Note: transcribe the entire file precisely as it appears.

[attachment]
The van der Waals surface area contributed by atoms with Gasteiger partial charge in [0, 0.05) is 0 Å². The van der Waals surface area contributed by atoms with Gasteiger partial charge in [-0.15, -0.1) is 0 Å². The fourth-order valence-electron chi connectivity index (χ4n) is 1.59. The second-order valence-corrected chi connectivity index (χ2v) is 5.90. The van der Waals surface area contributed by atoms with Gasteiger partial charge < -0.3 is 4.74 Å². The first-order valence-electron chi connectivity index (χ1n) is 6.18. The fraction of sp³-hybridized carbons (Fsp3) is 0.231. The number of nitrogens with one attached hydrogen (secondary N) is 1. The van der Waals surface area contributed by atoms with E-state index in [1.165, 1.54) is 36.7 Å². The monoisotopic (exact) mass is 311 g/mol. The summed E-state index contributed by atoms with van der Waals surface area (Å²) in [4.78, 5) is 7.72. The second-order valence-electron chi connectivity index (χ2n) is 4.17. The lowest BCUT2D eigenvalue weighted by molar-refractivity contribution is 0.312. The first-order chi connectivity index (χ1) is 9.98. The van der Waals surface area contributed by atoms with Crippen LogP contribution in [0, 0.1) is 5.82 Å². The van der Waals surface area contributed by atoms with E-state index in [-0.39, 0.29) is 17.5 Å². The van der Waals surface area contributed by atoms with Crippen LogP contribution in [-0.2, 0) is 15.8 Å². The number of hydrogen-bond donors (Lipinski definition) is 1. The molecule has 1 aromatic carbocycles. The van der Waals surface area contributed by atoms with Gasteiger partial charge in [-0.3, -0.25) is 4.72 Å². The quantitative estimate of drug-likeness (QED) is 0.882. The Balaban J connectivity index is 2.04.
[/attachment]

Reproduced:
The van der Waals surface area contributed by atoms with Gasteiger partial charge in [0, 0.05) is 0 Å². The van der Waals surface area contributed by atoms with Gasteiger partial charge in [-0.15, -0.1) is 0 Å². The fourth-order valence-electron chi connectivity index (χ4n) is 1.59. The second-order valence-corrected chi connectivity index (χ2v) is 5.90. The van der Waals surface area contributed by atoms with Gasteiger partial charge < -0.3 is 4.74 Å². The first-order valence-electron chi connectivity index (χ1n) is 6.18. The fraction of sp³-hybridized carbons (Fsp3) is 0.231. The number of nitrogens with one attached hydrogen (secondary N) is 1. The van der Waals surface area contributed by atoms with E-state index in [1.165, 1.54) is 36.7 Å². The monoisotopic (exact) mass is 311 g/mol. The summed E-state index contributed by atoms with van der Waals surface area (Å²) in [4.78, 5) is 7.72. The second-order valence-electron chi connectivity index (χ2n) is 4.17. The lowest BCUT2D eigenvalue weighted by molar-refractivity contribution is 0.312. The first-order chi connectivity index (χ1) is 9.98. The van der Waals surface area contributed by atoms with Crippen LogP contribution in [0, 0.1) is 5.82 Å². The van der Waals surface area contributed by atoms with E-state index in [-0.39, 0.29) is 17.5 Å². The van der Waals surface area contributed by atoms with Crippen LogP contribution in [-0.2, 0) is 15.8 Å². The number of hydrogen-bond donors (Lipinski definition) is 1. The molecule has 1 aromatic carbocycles. The van der Waals surface area contributed by atoms with Gasteiger partial charge in [-0.3, -0.25) is 4.72 Å². The quantitative estimate of drug-likeness (QED) is 0.882. The Balaban J connectivity index is 2.04.